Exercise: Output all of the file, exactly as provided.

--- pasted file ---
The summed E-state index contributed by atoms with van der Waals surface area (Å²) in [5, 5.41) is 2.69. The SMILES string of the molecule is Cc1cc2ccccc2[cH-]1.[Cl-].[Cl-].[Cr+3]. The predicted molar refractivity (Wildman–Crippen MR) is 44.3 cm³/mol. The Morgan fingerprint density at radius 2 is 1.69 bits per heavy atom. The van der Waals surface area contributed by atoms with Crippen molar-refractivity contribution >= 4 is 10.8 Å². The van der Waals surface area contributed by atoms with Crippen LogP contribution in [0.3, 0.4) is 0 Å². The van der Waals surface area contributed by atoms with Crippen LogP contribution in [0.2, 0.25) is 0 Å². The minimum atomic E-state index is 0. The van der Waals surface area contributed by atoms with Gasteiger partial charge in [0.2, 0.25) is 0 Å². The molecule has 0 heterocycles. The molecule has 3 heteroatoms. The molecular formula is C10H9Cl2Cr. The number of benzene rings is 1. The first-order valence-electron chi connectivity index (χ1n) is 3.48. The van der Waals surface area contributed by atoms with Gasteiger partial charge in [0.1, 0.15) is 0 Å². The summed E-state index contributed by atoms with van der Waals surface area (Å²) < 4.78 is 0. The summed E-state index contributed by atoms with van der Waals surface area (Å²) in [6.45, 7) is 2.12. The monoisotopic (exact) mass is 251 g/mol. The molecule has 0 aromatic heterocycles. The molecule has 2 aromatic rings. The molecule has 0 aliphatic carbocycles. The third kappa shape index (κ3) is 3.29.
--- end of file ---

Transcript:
The summed E-state index contributed by atoms with van der Waals surface area (Å²) in [5, 5.41) is 2.69. The SMILES string of the molecule is Cc1cc2ccccc2[cH-]1.[Cl-].[Cl-].[Cr+3]. The predicted molar refractivity (Wildman–Crippen MR) is 44.3 cm³/mol. The Morgan fingerprint density at radius 2 is 1.69 bits per heavy atom. The van der Waals surface area contributed by atoms with Crippen molar-refractivity contribution >= 4 is 10.8 Å². The van der Waals surface area contributed by atoms with Crippen LogP contribution in [0.3, 0.4) is 0 Å². The van der Waals surface area contributed by atoms with Crippen LogP contribution in [0.2, 0.25) is 0 Å². The minimum atomic E-state index is 0. The van der Waals surface area contributed by atoms with Gasteiger partial charge in [0.2, 0.25) is 0 Å². The molecule has 0 heterocycles. The molecule has 3 heteroatoms. The molecular formula is C10H9Cl2Cr. The number of benzene rings is 1. The first-order valence-electron chi connectivity index (χ1n) is 3.48. The van der Waals surface area contributed by atoms with Gasteiger partial charge in [0.1, 0.15) is 0 Å². The summed E-state index contributed by atoms with van der Waals surface area (Å²) < 4.78 is 0. The summed E-state index contributed by atoms with van der Waals surface area (Å²) in [6.45, 7) is 2.12. The monoisotopic (exact) mass is 251 g/mol. The molecule has 0 aromatic heterocycles. The molecule has 2 aromatic rings. The molecule has 0 aliphatic carbocycles. The third kappa shape index (κ3) is 3.29.